Quote Unquote

Amelia Bonow Fights for Abortion Rights with Pills

“I think it’s really difficult for people to wrap their minds around this, but Roe v. Wade is toast.”

By Allison Williams March 3, 2022 Published in the Spring 2022 issue of Seattle Met

Amelia Bonow stages photos, sometimes using fake abortion pill boxes, to spread awareness.

On the steps of the Supreme Court in Washington, DC, last December, Amelia Bonow took an abortion pill. She wasn’t pregnant; the Seattle activist publicly popped the 200mg of mifepristone in defiance of the oral arguments for Dobbs v. Jackson Women’s Health Organization, a case whose ruling this summer is expected to gut the federal right to abortion, even as it remains legal in states like Washington. Raised in Gig Harbor, Bonow planned to become a therapist when a single work of activism in 2015, publicly sharing the relatively mundane story of her own abortion, turned into a calling. Aided by writer Lindy West, Bonow’s #shoutyourabortion tag began a national wave of destigmatizing the act through personal testimonies. Bonow turned Shout Your Abortion into a four-person organization sponsored by a nonprofit, supporting independent clinics nationwide. Now she spreads awareness about the abortion pill, wresting control of the narrative—and the abortion itself. “Abortion pills becoming available by mail has the power to transform the social fabric surrounding abortion,” she says. 

Women have been helping each other to do this since the beginning of time.

We cant address any other social inequality without working towards every person having reproductive freedom.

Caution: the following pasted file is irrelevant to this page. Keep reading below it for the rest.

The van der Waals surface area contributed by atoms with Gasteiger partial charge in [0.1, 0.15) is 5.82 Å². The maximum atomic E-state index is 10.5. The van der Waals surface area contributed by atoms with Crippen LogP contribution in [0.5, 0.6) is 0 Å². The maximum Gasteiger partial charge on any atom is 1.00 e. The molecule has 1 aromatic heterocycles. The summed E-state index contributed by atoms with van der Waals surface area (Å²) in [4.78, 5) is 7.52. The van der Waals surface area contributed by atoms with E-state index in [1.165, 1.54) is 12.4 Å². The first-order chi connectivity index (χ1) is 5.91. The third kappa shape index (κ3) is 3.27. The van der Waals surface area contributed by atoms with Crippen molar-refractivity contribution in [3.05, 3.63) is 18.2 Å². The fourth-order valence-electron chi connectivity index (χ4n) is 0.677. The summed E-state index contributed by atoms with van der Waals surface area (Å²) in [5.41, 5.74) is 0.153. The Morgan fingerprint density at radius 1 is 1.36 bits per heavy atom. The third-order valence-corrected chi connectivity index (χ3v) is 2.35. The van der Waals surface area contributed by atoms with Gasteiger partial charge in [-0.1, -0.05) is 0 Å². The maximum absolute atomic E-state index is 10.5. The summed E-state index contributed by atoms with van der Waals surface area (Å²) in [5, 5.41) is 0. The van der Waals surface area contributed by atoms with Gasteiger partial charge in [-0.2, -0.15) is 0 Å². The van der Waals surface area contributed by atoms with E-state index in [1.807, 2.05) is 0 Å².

At Seattle University, I got kind of obsessed with abortion by way of an amazing anthropology course.

I had an abortion at Planned Parenthood on Capitol Hill. It was not only not a bad experience, it was a profoundly positive experience.

I wrote a thing on Facebook that was just like, Hi, I had an abortion, and I am not sorry, and I’m not ashamed.

It was just sort of expected that you express that it was a difficult decision, that it was heavy, that it was a negative experience.

One of the most common things that people say to me is, I didn’t feel bad, but I felt bad that I didn’t feel bad. 

It’s really difficult for people to wrap their minds around this, but Roe v. Wade is toast.

It is about certain that half of the United States will have banned abortion in the next couple of years.

There’s a false fixation on Roe that has blinded people to the fact that we already live in a country without meaningful access for millions of people.

We’re really used to thinking about abortion in terms of rights. But it’s about money. This right has not ever been guaranteed, it’s been a commodity that you can have if you can afford it.

Part of the work I see for myself in the future is to not allow people to be insulated from that disparity.

Abortion pills by mail change everything.

They’ve been on the market since 2000, but you had to get them put into your hand by a doctor. The reasons for those regulations are entirely cultural as opposed to medical.

During the pandemic, the FDA announced that they would be temporarily not enforcing those restrictions. They dropped the in-person dispensing requirement. 

In red states, abortion by mail will be banned. But people can still do it anyway, to the degree that we work to make that true.

That does not mean that there’s not legal risk. That risk will be higher for marginalized folks, for poor people, for people of color, for immigrants.

We need to teach people how to break the law, and without getting into trouble.

We promise to help one another have abortions and do so without getting into trouble. That is my life’s work. 

Show Comments